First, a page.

Purpose: To evaluate computed tomographic (CT) patterns of lung disease in patients with systemic sclerosis (SSc) and compare them with CT appearance in patients with biopsy-proved idiopathic pulmonary fibrosis (IPF) and idiopathic nonspecific interstitial pneumonia (NSIP).
Materials and methods: The CT features of consecutive patients with SSc (n = 225; male patients, 44; female patients, 181; median age, 47 years; age range, 16-78 years), IPF (n = 40; men, 26; women, 14; median age, 54.5 years; age range, 36-77 years) and NSIP (n = 27; men, 18; women, nine; median age, 53 years; age range, 32-68 years) were quantified separately by two observers. The extent of interstitial lung disease, ground-glass opacification, emphysema, and the coarseness of a reticular pattern were quantified. Group comparisons were made nonparametrically with the Wilcoxon rank sum test. Differences in CT features were identified with multiple logistic regression analysis.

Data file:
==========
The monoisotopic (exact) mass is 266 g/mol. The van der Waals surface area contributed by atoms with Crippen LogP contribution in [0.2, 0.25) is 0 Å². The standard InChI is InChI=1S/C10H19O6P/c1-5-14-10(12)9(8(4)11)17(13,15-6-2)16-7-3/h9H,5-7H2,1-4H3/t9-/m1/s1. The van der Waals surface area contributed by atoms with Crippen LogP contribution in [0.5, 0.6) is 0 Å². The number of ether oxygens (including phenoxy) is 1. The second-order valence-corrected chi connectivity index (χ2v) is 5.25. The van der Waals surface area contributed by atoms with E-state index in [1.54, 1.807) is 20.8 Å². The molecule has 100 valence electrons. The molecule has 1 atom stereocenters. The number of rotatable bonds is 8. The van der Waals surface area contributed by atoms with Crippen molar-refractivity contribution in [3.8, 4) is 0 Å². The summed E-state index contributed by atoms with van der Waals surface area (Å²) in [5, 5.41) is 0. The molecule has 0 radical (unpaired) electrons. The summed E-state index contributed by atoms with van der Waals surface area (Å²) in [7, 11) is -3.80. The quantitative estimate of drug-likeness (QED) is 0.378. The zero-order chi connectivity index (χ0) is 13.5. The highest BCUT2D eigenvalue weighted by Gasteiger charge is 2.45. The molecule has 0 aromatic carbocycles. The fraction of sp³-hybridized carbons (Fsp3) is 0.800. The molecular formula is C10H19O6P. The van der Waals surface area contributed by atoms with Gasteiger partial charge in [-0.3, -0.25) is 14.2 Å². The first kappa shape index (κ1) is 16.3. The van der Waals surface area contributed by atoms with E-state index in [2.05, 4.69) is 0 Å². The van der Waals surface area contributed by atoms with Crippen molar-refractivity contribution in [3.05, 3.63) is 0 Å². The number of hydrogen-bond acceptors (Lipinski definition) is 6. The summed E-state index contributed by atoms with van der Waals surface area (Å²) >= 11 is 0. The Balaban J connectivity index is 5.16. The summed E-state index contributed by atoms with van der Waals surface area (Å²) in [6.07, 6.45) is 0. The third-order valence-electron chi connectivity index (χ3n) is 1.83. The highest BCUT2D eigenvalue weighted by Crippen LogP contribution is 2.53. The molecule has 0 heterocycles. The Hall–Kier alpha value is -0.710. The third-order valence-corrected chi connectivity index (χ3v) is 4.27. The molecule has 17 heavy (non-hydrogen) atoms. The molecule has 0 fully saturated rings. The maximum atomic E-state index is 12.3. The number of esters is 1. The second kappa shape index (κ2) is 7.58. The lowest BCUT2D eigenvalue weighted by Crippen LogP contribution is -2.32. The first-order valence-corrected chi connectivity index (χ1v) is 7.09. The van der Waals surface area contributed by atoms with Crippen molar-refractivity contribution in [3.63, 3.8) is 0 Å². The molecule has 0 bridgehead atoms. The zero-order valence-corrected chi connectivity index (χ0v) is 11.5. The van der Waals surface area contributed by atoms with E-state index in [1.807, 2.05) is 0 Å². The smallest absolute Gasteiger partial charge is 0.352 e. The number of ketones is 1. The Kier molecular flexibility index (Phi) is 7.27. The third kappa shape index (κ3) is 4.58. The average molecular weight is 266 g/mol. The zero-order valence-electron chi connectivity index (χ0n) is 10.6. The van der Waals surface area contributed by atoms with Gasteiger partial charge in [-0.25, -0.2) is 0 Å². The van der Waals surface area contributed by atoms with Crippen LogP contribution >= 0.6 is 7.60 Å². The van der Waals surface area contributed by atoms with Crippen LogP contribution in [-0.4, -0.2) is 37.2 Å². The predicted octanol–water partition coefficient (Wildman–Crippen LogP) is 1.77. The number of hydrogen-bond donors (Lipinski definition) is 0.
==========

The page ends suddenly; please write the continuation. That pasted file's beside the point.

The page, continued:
Results: The coarseness of fibrosis was similar in patients with SSc and idiopathic NSIP but strikingly different between patients with SSc (median coarseness score, 5.5; range, 0.0-13.3) and IPF (median coarseness score, 8.8; range, 2.5-15.0) (P <.001). The proportion of ground-glass opacification at CT was similar in patients with SSc and idiopathic NSIP but differed significantly between patients with SSc (median proportion, 49.9%; range, 0.0%-100.0%) and IPF (median proportion, 23.5%; range, 0.0%-97.2%) (P <.001). At logistic regression analysis, there were no differences in the CT features between patients with SSc and those with NSIP after controlling for age, disease extent, and the percentage predicted forced vital capacity and carbon monoxide diffusing capacity.
Conclusion: Interstitial lung disease in patients with SSc is less extensive, less coarse, and characterized by a greater proportion of ground-glass opacification than that in patients with IPF. The CT features of lung disease in patients with SSc closely resemble those in patients with idiopathic NSIP.
Copyright RSNA, 2004